Following a midnight encounter at Budgam lately, an old woman’s wailing photograph went viral on social media and was confused with the fallen insurgent’s mother. Behind that heartbreaking image is a tale of the teacher-turned-insurgent who left home only to return dead 11 months later to heartbreaking scenes in his village.
Wagoora’s idyllic alleys opening into highland pastures were waiting for the spring bloom when the ‘prodigal’ son returned home in a body bag. His nemesis had hit him exactly where it’s likely to haunt his people for a while now: ‘his warm face’.
After three bullets disfigured his looks in the midnight encounter at Budgam on March 25, Shafat Hussain Wani gave no signature smile, which otherwise the fallen insurgents of Kashmir are known to flash when they die fighting the “enemy”.
An evening before the gunfight, the insurgent’s mother had complained about her racing heart. Some strange pain made her restless, forcing her to make rounds of her house and courtyard.
Two of her sons thought that their mother is in the middle of her usual torment—“the burning longing”—which started the day her son left home on the pretext of some “task” in Srinagar.
That’s how most of those—the aspirant insurgents—leave home now. They quietly disappear from their homes to fight the war of attrition against the Indian establishment in Kashmir. With each joining, the insurgent ranks are swelling in the valley despite the biting counter-insurgent offensive reducing an insurgent’s lifespan to mere months now.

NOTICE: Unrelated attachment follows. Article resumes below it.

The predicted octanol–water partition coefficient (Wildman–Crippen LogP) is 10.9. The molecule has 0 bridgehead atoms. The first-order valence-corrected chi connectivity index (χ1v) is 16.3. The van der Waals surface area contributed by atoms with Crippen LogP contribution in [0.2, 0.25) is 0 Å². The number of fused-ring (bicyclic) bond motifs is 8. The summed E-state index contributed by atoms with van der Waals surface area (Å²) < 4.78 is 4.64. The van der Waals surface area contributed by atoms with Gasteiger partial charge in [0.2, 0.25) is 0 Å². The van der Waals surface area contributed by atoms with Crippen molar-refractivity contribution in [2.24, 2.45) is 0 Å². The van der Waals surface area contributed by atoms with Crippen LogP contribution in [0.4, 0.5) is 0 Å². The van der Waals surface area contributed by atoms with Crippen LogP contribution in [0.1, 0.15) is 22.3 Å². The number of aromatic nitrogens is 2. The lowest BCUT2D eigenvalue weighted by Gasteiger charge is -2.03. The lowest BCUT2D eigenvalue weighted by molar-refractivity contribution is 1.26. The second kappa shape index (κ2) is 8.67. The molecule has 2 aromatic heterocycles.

Only last week, the new Tehreek-e-Hurriyat chief’s son and 8 others—five from Kupwara, one each from Pulwama, Kakapora and Safa Kadal—left home, according to intelligence reports, to become insurgents. The Khanyar boy whose mother lately made an emotive appeal to ‘bring him home’ is the latest addition in the rebel ranks.
Last April, when Shafat left home, his mother suspended her routine: farming, cooking, washing, everything. She refused to embrace darkness by lighting up her room throughout the night in wait. Some random knock, murmur or clamour would make her feel ‘the son has returned’. But the eldest son and the new family headman, post her husband’s demise in 2015, never returned.
While she was fighting her longing, her two sons were caught between the ‘security’ summons and their mother’s fallen health.
Inside a tent pitched in her courtyard, the mother is now breaking into heartbreaking cries. Her face washed by tears incessantly coming out of her eyes. The other day when the son returned, dead, she had given him a long look, as if complaining, ‘Jaana [she would call her so], are you done with your ‘task’ for which you had left home?’
The lifeless Jaana could only give her a frozen look.
Away from this solemn reunion, the shutterbugs captured a village woman turned up for Shafat’s funeral. Her mourning image was confused with the insurgent’s mother.
But beyond the cameras’ reach that day, many others had turned up at Shafat’s home to mourn: his students.